Why We’re Not Angry at LeBron James Anymore
Yesterday was the one-year anniversary of Game 5 of the Cavaliers series against the Celtics, when LeBron James infamously “quit.”
Okay, he didn’t actually quit anything. He just lost.
Maybe he lost his will to play. Maybe he lost his will to care. Maybe he lost his will to pretend he was staying in Cleveland. Or maybe he just lost the game against the Celtics.
Whatever, it’s been a year since the downhill slide of LeBron’s public image began and, you know what, I don’t care anymore.
I mean, I care. I care about watching LeBron be awesome, like he was last night as he poured in 10 points at the end of the fourth quarter to finish off the Celtics (he couldn’t have picked a better day to do it on). And I care about whether or not his jump to the Heat justifies itself in the form of titles.
But I don’t care enough to keep being angry at LeBron. Which makes me entirely different from the city of Cleveland, which is apparently still really, REALLY, REALLY angry at James for what he did.
Don’t believe me? Just go read this article by Bill Livingston of the Cleveland Plain-Dealer, calling yesterday “Quitness Day.”
Everyone will probably always remember where they were when “The Decision” went down. It was a poorly planned, horribly executed, disaster of a PR move that stuffed James’ Q-rating in the toilet and swirled it around for good measure.
America collectively wept for Cleveland. And that seemed right — Cleveland did nothing wrong but trust and love their homegrown superstar. And he jabbed the city in the collective back.
So why don’t I care? And why don’t you care? And why does everyone outside of Cleveland seem ready to move on?
Well, there are a few reasons, actually.
1. Sports are Cyclical
It’s extremely easy for us, as fans, to get really outraged about stuff. Remember when Kobe dropped the f-bomb (the other one) and everyone got really upset and there were tons of reasons to hate him?
Yeah, that didn’t last very long, did it? And Kobe’s action was — and I hope everyone agrees with this — like 1,000 times worse than anything LeBron did.
The only difference is that LeBron purposely called attention to himself. Oh yes, and that he didn’t, you know, use a totally derogatory word on national television that makes him come off as a homophobe.
There are some things that don’t change, like the rivalry between the Red Sox and the Yankees. There are plenty — like the need for everyone to remain angry at LeBron — that do.
2. LeBron is Quite Good
It doesn’t hurt things that LeBron is winning — while everyone may have wanted to root against he and Dwyane Wade and Chris Bosh to fail, and while people might still root against them going forward in the playoffs and if they end up playing the Chicago Bulls they’ll almost definitely be the enemy, LeBron’s not nearly as hated as he was a year ago.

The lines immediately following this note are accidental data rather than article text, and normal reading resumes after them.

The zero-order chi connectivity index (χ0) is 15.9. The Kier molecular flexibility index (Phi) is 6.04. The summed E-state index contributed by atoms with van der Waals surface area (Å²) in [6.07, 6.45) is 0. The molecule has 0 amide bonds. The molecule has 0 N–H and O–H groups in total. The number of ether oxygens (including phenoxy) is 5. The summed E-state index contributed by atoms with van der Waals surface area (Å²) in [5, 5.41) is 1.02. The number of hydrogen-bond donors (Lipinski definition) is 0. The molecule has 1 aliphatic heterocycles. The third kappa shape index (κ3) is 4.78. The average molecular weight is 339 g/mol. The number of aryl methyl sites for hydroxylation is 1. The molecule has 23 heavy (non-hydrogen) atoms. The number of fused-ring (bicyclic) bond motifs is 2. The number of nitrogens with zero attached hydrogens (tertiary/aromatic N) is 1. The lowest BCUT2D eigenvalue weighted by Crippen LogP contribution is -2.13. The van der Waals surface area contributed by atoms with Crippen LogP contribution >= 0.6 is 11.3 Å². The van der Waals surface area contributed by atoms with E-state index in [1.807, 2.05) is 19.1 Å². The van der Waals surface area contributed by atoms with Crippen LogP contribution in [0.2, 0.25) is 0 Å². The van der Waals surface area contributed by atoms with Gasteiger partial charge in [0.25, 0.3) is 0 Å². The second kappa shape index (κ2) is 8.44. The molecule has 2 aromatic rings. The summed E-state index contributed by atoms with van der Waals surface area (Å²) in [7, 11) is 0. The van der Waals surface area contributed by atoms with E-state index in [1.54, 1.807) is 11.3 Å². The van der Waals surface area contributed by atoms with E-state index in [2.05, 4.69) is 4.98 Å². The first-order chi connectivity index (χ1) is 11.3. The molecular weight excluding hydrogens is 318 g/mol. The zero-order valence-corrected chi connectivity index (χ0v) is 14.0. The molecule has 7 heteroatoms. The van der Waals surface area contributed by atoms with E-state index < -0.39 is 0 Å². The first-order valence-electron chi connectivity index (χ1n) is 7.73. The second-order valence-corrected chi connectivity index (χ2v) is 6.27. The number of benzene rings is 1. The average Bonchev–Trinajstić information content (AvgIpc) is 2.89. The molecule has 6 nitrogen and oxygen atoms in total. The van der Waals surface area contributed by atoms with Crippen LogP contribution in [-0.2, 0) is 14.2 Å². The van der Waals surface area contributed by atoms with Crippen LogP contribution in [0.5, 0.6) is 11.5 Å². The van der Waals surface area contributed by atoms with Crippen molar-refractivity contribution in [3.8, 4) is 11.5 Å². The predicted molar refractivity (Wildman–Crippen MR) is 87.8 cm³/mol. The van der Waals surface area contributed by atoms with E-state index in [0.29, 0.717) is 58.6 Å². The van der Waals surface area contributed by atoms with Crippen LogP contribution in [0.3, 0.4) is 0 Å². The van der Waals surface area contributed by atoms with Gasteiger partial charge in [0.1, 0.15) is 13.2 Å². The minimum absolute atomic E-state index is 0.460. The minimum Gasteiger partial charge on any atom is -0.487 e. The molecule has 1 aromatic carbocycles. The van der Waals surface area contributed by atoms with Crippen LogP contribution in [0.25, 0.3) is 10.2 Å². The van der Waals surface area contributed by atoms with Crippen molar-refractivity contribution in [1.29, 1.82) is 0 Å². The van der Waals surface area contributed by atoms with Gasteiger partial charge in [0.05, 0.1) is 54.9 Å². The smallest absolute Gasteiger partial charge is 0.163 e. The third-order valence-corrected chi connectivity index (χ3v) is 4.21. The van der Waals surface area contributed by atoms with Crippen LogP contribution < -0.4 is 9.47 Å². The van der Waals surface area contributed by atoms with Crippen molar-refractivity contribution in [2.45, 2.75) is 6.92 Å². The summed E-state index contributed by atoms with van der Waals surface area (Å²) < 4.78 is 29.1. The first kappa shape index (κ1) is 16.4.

In fact, I saw an Outside the Lines poll that said “only” 64 percent of people are pulling against him. That might seem like a high number but it’s not 100 percent, and it’s important to remember that when you’re talking about rooting for a sports team, no one has a 100 percent approval rating.
There are, after all, two teams playing.
No offense intended to the city of Cleveland, which is a pretty swell place, but it’s not like there’s a whole lot of reason for the world to care about Cleveland.
And maybe Cleveland isn’t as angry as LeBron as Bill Livingston is. (Why is he so angry? It’s not like LeBron stabbed his first-born.)
But it had to be known that, at some point, the rest of the world would give up on trying to be sympathetic towards Cleveland and simply move to watching basketball. After all, this is sports. Teams and cities and geographical areas get screwed over all the time, regardless of how nice they are. If they don’t have a big profile, well, they’re not going to stay in the limelight.
4. An Amazing NBA Season
This, to me, is probably the biggest reason of all. The NBA was epic this year, thanks to one of those rare changing-of-the-guard seasons that only comes along once in a generation. There are any number of reasons — Derrick Rose‘s ascension is probably No. 1, if you’re looking for a microcosmic viewpoint — for the NBA’s success this year, but all that matters is the league suddenly became more popular than it had been in a while.
And while a new wave of stars becoming popular was a big reason for that, so was the villainy that is the Miami Heat. It was easy to mock ESPN’s “Heat Index” for it’s sheer ridiculousness, but the fact is that people care about Miami.
Which is to say they care about LeBron, too, because we’re all inherently tied to his success and/or failure, given our original emotional investment in the early stages of his career and his decision to bolt from Cleveland.
Or, hell, maybe it’s just “Time Heals All Wounds” or something like that. Either way, it’s really odd to think that I’m supposed to hate LeBron James. Which is why I don’t.
Will Brinson is the Senior NFL blogger for CBSSports.com, the Tech Editor at Guyism.com, and has been published on FanHouse.com, Yahoo! Sports, ESPN, NBA.com, The Sporting News and a number of other different online outlets.
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